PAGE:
Current prospects for controlling cancer growth with non-cytotoxic agents

Discussion in 'Health and medical' started by Roger, Feb 27, 2004.

  1. Roger

    Roger Guest

    Med Hypotheses. 2001 Feb;56(2):137-54.

    Current prospects for controlling cancer growth with non-cytotoxic agents--nutrients,
    phytochemicals, herbal extracts, and available drugs.

    McCarty MF.

    Pantox Laboratories, 4622 Santa Fe Street, San Diego, CA 92109, USA.

    In animal or cell culture studies, the growth and spread of cancer can be slowed by many nutrients,
    food factors, herbal extracts, and well-tolerated, available drugs that are still rarely used in the
    clinical management of cancer, in part because they seem unlikely to constitute definitive therapies
    in themselves. However, it is reasonable to expect that mechanistically complementary combinations
    of these measures could have a worthwhile impact on survival times and, when used as adjuvants,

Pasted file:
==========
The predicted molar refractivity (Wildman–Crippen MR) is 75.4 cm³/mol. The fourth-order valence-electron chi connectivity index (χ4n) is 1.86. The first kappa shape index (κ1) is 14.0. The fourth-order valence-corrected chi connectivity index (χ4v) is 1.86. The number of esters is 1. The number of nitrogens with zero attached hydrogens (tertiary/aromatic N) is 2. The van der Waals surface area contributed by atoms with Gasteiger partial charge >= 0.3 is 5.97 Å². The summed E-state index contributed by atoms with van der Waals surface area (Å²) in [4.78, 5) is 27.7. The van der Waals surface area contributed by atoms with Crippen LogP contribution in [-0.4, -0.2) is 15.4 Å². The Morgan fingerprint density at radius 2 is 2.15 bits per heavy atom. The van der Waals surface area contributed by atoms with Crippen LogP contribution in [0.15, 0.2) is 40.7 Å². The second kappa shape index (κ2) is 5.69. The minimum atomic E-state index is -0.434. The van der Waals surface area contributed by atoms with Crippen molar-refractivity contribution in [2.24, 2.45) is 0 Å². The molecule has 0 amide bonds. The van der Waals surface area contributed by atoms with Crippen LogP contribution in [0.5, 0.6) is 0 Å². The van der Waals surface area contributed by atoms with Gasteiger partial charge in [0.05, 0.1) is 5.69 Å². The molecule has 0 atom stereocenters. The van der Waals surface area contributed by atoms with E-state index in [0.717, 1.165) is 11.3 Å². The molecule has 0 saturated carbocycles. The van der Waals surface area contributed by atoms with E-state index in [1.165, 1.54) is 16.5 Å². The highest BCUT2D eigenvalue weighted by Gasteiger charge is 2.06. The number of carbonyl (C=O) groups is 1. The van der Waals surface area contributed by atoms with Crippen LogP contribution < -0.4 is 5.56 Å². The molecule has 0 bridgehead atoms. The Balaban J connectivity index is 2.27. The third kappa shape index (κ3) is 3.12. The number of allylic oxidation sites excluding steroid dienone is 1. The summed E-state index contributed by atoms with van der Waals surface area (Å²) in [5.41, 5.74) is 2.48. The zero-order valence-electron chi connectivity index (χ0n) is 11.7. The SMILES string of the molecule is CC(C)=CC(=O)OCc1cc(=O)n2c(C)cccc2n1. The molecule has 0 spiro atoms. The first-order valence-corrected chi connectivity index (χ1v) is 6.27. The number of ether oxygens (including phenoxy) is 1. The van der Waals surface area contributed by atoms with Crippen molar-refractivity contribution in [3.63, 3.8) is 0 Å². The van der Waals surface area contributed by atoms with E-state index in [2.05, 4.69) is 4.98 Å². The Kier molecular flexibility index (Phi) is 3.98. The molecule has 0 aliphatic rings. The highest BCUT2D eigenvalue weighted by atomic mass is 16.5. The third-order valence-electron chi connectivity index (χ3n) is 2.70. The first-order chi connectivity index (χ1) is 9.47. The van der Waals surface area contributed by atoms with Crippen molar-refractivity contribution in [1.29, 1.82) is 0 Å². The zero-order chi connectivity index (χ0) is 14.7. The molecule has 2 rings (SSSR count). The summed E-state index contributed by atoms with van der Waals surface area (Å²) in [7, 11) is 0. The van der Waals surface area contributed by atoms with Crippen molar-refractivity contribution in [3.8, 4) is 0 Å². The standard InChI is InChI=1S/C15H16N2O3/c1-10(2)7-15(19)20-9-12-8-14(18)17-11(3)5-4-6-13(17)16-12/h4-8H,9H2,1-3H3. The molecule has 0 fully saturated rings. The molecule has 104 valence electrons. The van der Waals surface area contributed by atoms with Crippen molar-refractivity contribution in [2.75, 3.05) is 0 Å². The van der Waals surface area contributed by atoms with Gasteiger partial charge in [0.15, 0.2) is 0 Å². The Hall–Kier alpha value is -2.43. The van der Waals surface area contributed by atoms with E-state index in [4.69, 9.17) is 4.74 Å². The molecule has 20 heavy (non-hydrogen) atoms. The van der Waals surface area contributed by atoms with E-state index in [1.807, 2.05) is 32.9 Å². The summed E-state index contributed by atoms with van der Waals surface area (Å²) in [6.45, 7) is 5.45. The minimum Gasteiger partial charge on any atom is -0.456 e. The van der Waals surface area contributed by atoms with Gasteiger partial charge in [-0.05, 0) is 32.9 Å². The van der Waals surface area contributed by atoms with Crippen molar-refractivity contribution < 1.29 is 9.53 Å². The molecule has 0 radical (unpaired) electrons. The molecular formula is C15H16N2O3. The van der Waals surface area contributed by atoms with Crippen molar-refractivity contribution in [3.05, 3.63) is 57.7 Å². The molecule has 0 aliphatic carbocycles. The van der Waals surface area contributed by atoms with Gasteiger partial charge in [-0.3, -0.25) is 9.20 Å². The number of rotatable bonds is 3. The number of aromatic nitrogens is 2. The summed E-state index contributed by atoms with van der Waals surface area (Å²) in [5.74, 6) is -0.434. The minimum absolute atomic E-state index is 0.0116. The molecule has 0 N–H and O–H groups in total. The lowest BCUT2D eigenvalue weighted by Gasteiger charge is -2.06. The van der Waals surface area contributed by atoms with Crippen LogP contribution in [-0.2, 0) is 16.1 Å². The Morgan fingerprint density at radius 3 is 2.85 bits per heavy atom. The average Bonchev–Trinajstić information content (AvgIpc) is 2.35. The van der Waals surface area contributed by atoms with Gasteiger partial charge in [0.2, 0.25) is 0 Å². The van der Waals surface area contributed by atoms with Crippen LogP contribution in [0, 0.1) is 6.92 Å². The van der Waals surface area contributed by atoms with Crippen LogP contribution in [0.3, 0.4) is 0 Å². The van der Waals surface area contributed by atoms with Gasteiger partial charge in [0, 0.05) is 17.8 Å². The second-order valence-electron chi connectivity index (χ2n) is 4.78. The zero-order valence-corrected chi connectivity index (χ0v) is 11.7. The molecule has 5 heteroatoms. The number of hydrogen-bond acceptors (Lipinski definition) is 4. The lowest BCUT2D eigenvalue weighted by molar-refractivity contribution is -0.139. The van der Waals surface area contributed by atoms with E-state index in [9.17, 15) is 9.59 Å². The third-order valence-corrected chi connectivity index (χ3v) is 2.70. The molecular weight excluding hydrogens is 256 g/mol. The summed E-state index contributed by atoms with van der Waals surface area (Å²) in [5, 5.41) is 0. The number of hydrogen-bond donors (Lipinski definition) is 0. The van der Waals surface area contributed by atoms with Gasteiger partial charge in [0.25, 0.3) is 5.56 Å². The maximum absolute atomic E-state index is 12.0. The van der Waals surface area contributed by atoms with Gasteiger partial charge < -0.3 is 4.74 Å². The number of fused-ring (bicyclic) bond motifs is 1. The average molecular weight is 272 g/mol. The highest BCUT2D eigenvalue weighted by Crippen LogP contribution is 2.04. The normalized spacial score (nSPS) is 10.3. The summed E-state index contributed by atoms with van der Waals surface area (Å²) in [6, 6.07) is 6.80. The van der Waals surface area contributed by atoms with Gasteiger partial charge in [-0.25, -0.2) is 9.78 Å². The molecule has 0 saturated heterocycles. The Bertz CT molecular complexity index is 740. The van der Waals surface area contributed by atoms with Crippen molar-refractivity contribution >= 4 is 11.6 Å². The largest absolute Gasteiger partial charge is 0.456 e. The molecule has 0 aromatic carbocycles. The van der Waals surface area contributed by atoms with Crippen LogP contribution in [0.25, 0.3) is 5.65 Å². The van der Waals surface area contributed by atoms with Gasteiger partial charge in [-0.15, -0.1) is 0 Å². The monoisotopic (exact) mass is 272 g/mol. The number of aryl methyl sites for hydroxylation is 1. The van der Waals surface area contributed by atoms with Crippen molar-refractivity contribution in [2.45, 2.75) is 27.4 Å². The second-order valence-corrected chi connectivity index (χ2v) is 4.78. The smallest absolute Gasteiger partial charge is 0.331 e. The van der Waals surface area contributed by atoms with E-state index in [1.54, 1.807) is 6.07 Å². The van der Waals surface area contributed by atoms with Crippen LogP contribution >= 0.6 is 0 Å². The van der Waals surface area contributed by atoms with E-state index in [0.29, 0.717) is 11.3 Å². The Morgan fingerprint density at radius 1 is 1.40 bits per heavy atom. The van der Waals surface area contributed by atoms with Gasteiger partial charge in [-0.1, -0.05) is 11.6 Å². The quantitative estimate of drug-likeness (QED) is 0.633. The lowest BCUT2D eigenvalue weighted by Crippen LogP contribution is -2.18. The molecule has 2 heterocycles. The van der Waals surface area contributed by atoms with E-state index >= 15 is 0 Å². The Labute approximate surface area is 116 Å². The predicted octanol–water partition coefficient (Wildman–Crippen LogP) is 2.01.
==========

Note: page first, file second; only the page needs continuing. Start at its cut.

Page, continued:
could improve the cure rates achievable with standard therapies. The therapeutic options available
    in this regard include measures that: down-regulate serum free IGF-I; suppress the synthesis of
    mevalonic acid [note from poster: that's why statins are useful against cancer] and/or certain
    derivatives thereof; modulate arachidonate metabolism by inhibiting 5-lipoxygenase, 12-lipoxygenase,
    or COX-2; antagonize the activation of AP-1 transcription factors; promote the activation of PPAR-
    gamma transcription factors; and that suppress angiogenesis by additional mechanisms. Many of these
    measures appear suitable for use in cancer prevention.